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A divided approach to primaries could be chaotic for voters

STEVE INSKEEP, HOST:

But if some Democrats are ready to shove Iowa down the list, Republicans are not. Iowa Public Radio's Clay Masters reports.

CLAY MASTERS, BYLINE: Plenty of Republicans have been in Iowa since the 2020 election, raising all kinds of questions about who might be thinking about the White House. So you'll hear this a lot from local press.

UNIDENTIFIED PERSON: 2024 is right around the corner, considering a presidential run?

MASTERS: Former Vice President Mike Pence got one of these at the Iowa State Fair this summer. Here's how he answered it.

MIKE PENCE: After the first of the year, my family and I will do as we've always done, and that is reflect and pray on where we might next serve, where we might next contribute.

MASTERS: This has been a commonplace political strategy for decades here - make inroads with potential donors and organizers and get in front of likely Iowa caucusgoers, people like Janet Gastineau, who was at the Iowa State Fair back in August. She was in the varied industries building when Pence was taking shelter from a thunderstorm. She was surprised and happy to see him there.

JANET GASTINEAU: I think he did a great job. And I love the way he handled things on January 6, meaning protected himself, but he wasn't willing to go that extra step that Trump wanted him to do.

MASTERS: Do you think the Republican Party needs to kind of be done with Donald Trump?

GASTINEAU: Yes, I do. Yes. But Pence could easily fill those shoes.

MASTERS: Iowa's caucuses have been at the front of the line for both major political parties for the last half-century. Last week, the DNC's Rules and Bylaws Committee voted to kick Iowa out of that early window, giving South Carolina the first primary, followed by Nevada and New Hampshire on the same day. Georgia and Michigan would follow. One of the loudest supporters for the Iowa Democrats caucuses remaining. First is Jeff Kaufmann. He's chair of the Republican Party of Iowa.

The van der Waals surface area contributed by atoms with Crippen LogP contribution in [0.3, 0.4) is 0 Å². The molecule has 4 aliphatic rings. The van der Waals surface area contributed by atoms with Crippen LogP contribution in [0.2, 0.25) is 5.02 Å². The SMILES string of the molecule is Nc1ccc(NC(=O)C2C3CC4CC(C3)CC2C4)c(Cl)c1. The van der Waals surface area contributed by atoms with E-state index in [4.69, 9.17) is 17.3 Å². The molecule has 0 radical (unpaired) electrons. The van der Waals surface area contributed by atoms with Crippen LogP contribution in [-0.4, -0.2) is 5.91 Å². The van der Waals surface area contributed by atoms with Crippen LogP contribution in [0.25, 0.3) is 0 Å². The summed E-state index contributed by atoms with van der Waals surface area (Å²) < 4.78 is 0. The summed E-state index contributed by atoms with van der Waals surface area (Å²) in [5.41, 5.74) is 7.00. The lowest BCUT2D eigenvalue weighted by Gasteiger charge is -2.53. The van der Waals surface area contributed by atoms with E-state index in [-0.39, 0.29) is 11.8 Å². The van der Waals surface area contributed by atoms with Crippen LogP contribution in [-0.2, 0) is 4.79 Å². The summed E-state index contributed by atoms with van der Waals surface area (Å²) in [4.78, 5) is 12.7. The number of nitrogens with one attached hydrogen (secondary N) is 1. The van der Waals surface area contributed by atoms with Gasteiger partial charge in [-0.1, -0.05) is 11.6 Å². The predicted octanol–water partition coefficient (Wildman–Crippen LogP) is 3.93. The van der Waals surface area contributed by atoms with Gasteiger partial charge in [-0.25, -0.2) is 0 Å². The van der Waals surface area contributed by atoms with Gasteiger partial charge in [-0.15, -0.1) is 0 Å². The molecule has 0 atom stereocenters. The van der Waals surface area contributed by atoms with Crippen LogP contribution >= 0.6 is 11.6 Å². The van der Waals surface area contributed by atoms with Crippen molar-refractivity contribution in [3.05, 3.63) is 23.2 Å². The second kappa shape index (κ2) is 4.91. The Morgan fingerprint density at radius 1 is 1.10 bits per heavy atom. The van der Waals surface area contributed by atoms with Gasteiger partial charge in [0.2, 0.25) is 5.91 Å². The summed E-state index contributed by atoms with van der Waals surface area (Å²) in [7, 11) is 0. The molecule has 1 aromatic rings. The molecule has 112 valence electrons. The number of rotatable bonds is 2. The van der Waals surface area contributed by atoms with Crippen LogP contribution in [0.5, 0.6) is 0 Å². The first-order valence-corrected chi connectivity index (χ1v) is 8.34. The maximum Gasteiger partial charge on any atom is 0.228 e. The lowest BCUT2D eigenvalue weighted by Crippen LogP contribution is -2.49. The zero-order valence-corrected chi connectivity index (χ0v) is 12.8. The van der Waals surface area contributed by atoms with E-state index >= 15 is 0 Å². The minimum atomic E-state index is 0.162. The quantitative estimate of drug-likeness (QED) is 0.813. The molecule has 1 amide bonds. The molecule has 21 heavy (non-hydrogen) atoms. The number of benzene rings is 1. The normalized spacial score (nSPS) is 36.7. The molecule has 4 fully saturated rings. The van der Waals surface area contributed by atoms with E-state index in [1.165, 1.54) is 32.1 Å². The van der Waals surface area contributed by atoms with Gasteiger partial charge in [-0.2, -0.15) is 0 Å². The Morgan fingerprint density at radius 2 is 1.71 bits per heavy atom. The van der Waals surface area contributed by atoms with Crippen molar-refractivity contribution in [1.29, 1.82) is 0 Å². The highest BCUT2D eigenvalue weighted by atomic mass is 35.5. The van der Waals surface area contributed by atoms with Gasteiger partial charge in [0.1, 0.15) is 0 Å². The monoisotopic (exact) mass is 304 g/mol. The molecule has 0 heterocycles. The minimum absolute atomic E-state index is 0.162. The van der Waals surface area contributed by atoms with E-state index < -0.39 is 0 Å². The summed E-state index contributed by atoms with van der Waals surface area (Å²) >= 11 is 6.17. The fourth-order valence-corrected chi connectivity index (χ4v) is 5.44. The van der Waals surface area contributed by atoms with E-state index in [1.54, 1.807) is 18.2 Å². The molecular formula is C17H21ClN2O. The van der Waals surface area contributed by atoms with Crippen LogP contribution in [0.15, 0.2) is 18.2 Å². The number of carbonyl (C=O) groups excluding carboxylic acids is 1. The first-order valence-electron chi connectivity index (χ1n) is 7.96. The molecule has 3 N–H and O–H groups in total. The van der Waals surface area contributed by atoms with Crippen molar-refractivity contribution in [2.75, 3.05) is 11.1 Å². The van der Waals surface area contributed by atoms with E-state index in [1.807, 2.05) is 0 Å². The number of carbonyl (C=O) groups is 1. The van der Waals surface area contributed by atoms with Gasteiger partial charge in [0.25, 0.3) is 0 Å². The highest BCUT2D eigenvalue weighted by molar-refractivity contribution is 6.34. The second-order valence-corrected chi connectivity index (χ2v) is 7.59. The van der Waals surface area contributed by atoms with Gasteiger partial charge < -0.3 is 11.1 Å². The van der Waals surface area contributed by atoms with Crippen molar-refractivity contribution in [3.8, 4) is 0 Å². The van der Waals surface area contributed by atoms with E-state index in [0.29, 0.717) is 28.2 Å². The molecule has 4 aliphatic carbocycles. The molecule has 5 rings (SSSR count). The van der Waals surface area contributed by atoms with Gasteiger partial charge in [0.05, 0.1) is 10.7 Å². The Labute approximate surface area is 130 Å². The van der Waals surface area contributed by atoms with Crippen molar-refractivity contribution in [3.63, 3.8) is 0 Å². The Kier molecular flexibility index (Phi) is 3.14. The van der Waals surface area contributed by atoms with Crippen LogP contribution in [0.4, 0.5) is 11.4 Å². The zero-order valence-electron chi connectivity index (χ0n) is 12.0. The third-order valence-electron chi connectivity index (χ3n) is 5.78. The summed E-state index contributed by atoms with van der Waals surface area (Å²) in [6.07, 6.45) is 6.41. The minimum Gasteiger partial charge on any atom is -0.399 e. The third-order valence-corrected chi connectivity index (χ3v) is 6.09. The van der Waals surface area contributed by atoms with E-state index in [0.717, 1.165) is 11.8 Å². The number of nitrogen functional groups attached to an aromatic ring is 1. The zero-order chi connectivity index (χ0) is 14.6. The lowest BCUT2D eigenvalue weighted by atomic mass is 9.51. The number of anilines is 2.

JEFF KAUFMANN: This makes no tactical political sense to poll Iowa. It's just a matter of pure ideology, ideas trumping something that is inherently an activist and action-oriented endeavor.

MASTERS: Kaufmann also chairs the panel that makes recommendations for the RNC calendar. They're sticking with the status quo of starting in Iowa and then New Hampshire, Nevada and South Carolina. He says this order has lasted partly because the two parties have worked together in the early states. Former President Donald Trump announced he's running for a third time. Trump's pretty popular with Republicans here, but Kaufmann says the party won't pick favorites.

KAUFMANN: If I'm going to sit here and criticize the national Democrats on behalf of my state, well, I need to also be neutral in action and in word if I'm going to save the caucuses in 2028.

MASTERS: But the parties stand to enter new territory with two different calendars. In 2024, Democrats will likely have a non-competitive first primary in South Carolina if President Biden runs for reelection. Rachel Paine Caufield is a political science professor at Drake University in Des Moines. She says President Biden has a major competitive advantage in the DNC's proposed map.

RACHEL PAINE CAUFIELD: It takes a lot of money to run across a lot of states at the same time. So I suspect that this favors establishment candidates, candidates that can amass huge war chests of money. But it really does, it unleashes a whole bunch of new legal and logistical questions about where resources will be deployed.

MASTERS: And with the president suggesting the DNC rework its calendar every four years, which states go first could be a lot more of a political calculation than an ode to tradition. One thing looks certain, though. Republican presidential hopefuls will be at that starting line in Iowa in 2024, even if Democrats are trying out a new course.

For NPR News, I'm Clay Masters in Des Moines. Transcript provided by NPR, Copyright NPR.

Clay Masters is Iowa Public Radio’s Morning Edition host and lead political reporter. He was part of a team of member station political reporters who covered the 2016 presidential race for NPR. He also covers environmental issues.